Moments from life become songs for Norris

Published 11:51 am Monday, July 9, 2012


Steve Norris plays music, makes websites and schedules concerts. His CD, “Tributes to Family & Friends,” was released in 2002. (contributed)

By LAURA BROOKHART / Community Columnist

Every song has a story and if you are Journeyman Geezer Steve Norris, it is not unusual for moments from your life stories to become songs.

On his new CD entitled, “I Just Can’t Help Myself,” Norris says, “I wrote five of the songs and I stole the other five from my friends.”

Dan Farmer, mandolin player with Crooked Road and member of The Overalls trio, wrote “Room For You” and plays on several cuts. Janet Hall O’Neil, also part of The Overalls, provides backup vocals.

Robby Hecht, Michael Reno Harrell and Hugh Thomas contributed other “stolen” songs.

“I Just Can’t Help Myself” is dedicated to Gary Greene, who penned the title song and died in 2010.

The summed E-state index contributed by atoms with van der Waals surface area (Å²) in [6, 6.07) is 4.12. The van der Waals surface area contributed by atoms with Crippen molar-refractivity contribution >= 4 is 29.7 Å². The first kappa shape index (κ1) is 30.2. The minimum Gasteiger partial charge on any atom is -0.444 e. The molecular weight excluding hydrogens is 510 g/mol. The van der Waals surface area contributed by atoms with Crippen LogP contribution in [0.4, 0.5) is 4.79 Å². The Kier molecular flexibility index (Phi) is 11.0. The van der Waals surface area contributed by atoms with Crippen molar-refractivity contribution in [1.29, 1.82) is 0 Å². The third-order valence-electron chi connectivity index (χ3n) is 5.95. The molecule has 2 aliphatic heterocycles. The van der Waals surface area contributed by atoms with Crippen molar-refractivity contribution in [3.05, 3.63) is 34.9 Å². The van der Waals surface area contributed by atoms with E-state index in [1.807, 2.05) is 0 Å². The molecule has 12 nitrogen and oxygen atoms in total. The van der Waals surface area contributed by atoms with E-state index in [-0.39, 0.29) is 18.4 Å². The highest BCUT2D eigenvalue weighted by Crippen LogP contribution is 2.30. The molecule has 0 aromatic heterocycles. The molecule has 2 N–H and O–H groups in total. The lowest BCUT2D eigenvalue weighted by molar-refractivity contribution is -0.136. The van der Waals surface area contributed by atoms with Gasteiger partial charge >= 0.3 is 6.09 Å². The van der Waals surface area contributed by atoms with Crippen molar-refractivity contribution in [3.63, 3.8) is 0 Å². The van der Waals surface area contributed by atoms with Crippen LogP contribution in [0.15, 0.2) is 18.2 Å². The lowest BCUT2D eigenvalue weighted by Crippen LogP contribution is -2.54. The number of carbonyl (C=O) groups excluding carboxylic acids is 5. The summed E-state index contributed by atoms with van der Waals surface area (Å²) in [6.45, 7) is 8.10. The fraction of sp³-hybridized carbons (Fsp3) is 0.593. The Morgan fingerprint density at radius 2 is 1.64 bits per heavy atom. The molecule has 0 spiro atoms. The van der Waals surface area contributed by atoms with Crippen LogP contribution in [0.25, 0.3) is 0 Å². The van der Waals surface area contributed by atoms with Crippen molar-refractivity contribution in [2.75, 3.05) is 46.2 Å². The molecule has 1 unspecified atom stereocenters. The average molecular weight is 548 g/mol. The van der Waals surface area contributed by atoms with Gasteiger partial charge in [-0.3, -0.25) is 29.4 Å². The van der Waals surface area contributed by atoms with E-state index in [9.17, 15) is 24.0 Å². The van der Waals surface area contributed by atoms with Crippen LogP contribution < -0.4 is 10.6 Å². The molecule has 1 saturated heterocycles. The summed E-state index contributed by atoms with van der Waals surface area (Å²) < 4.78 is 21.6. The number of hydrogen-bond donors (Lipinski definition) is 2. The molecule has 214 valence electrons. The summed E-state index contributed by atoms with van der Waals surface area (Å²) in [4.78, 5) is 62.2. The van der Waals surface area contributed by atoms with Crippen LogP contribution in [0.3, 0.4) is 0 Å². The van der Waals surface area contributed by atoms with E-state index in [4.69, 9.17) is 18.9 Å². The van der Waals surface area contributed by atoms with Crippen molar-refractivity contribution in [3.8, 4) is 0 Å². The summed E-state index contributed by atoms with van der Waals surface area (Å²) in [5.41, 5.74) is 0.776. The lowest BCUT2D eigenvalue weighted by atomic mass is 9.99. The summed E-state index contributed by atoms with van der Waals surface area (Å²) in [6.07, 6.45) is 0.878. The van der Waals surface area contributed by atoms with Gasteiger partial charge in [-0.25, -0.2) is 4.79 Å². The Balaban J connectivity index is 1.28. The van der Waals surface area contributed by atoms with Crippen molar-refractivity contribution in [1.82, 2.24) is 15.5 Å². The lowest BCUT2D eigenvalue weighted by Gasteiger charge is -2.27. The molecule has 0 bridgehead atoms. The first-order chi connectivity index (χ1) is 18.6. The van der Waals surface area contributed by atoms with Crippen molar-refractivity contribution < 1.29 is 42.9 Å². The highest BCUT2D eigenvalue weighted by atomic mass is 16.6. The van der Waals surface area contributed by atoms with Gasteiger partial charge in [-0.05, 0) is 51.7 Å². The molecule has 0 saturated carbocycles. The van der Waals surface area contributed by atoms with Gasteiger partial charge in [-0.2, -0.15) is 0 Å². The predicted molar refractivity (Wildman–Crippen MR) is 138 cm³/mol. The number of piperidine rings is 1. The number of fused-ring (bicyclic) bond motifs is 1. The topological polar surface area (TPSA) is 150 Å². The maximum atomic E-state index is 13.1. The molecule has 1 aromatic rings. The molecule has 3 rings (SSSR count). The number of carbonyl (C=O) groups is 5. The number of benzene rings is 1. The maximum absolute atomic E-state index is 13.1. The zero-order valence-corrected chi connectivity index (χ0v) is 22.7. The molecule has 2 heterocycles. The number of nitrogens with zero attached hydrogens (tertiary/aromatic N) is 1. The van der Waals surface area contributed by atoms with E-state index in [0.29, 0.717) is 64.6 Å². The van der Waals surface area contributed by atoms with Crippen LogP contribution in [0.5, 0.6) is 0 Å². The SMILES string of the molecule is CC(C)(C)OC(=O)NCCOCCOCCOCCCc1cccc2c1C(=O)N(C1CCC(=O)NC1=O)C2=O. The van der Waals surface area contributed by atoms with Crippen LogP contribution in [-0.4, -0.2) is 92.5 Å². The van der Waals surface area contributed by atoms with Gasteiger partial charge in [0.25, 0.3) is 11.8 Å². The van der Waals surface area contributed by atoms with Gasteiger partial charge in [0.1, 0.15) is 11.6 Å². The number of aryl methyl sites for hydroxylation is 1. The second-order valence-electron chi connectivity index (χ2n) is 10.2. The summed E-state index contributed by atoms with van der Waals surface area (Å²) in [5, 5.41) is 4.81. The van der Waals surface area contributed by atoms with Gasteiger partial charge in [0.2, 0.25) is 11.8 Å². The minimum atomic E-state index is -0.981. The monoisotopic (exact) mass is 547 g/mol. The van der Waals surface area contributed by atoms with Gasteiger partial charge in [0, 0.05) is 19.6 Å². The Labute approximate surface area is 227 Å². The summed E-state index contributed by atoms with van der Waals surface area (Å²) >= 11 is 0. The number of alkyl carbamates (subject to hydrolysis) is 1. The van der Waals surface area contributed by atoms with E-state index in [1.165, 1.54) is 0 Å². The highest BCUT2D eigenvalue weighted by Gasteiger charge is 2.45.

“Sometimes a tune come first, sometimes the lyrics. Sometimes you get an idea and it just flows out, but more often it’s not that easy or simple,” Norris said.

In his song, “Friends Back Home,” the events in all three verses really did happen.

“Driving back from Arkansas, I stopped outside of Memphis. I was dining on chicken and biscuits when a John Ford Coley song started playing. I wrote all this down on my napkin.

“On down the road, I drove past the sign touting Elvis’s birthplace in Tupelo.

“And just as I hit the Alabama state line — and some people think I made this up — right then Sweet Home Alabama came on the radio.”

The song “All Those Years Ago” was written for Norris’ 40th Tuscaloosa County High School reunion (class of 1970), when classmate Brenda McAteer encouraged or perhaps nagged him into writing a song for the reunion.

The idea for “You Make Me Smile” came from long-time girlfriend Judy Daussman’s dream.

“I wrote it down that day, but the song came a year later when I found that piece of paper.”

“The Important of Part of Fishin’ ” contains a whistled refrain that feels very Mayberry-esque, and the lyrics segue in a Zen sort of way to the wisdom that “the important part of doing anything you do is doing it with all of your heart.”

Sage advice whether or not you are approaching geezer-hood!


Laura Brookhart can be reached by email at